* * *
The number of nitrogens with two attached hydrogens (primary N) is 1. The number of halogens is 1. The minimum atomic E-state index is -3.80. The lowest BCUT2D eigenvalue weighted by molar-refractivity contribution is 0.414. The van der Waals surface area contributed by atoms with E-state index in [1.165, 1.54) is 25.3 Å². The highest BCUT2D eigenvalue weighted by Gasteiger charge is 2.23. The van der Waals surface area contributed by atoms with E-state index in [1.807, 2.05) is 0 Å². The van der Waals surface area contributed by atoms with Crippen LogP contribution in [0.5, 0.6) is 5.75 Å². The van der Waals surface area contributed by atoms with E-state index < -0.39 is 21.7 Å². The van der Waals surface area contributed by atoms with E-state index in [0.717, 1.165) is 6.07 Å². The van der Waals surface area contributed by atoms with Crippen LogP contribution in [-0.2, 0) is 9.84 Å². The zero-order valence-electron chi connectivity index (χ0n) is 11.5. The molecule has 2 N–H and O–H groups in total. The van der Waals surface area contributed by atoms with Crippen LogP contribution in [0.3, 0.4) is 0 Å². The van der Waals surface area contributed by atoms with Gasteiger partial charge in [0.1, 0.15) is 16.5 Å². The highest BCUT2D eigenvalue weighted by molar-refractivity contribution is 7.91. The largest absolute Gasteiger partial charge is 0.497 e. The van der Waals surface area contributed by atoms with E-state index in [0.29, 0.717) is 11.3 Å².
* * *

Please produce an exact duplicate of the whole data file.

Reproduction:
The number of nitrogens with two attached hydrogens (primary N) is 1. The number of halogens is 1. The minimum atomic E-state index is -3.80. The lowest BCUT2D eigenvalue weighted by molar-refractivity contribution is 0.414. The van der Waals surface area contributed by atoms with E-state index in [1.165, 1.54) is 25.3 Å². The highest BCUT2D eigenvalue weighted by Gasteiger charge is 2.23. The van der Waals surface area contributed by atoms with E-state index in [1.807, 2.05) is 0 Å². The van der Waals surface area contributed by atoms with Crippen LogP contribution in [0.5, 0.6) is 5.75 Å². The van der Waals surface area contributed by atoms with E-state index < -0.39 is 21.7 Å². The van der Waals surface area contributed by atoms with E-state index in [0.717, 1.165) is 6.07 Å². The van der Waals surface area contributed by atoms with Crippen LogP contribution in [-0.2, 0) is 9.84 Å². The zero-order valence-electron chi connectivity index (χ0n) is 11.5. The molecule has 2 N–H and O–H groups in total. The van der Waals surface area contributed by atoms with Crippen LogP contribution in [0.3, 0.4) is 0 Å². The van der Waals surface area contributed by atoms with Gasteiger partial charge in [0.1, 0.15) is 16.5 Å². The highest BCUT2D eigenvalue weighted by molar-refractivity contribution is 7.91. The largest absolute Gasteiger partial charge is 0.497 e. The van der Waals surface area contributed by atoms with E-state index in [0.29, 0.717) is 11.3 Å².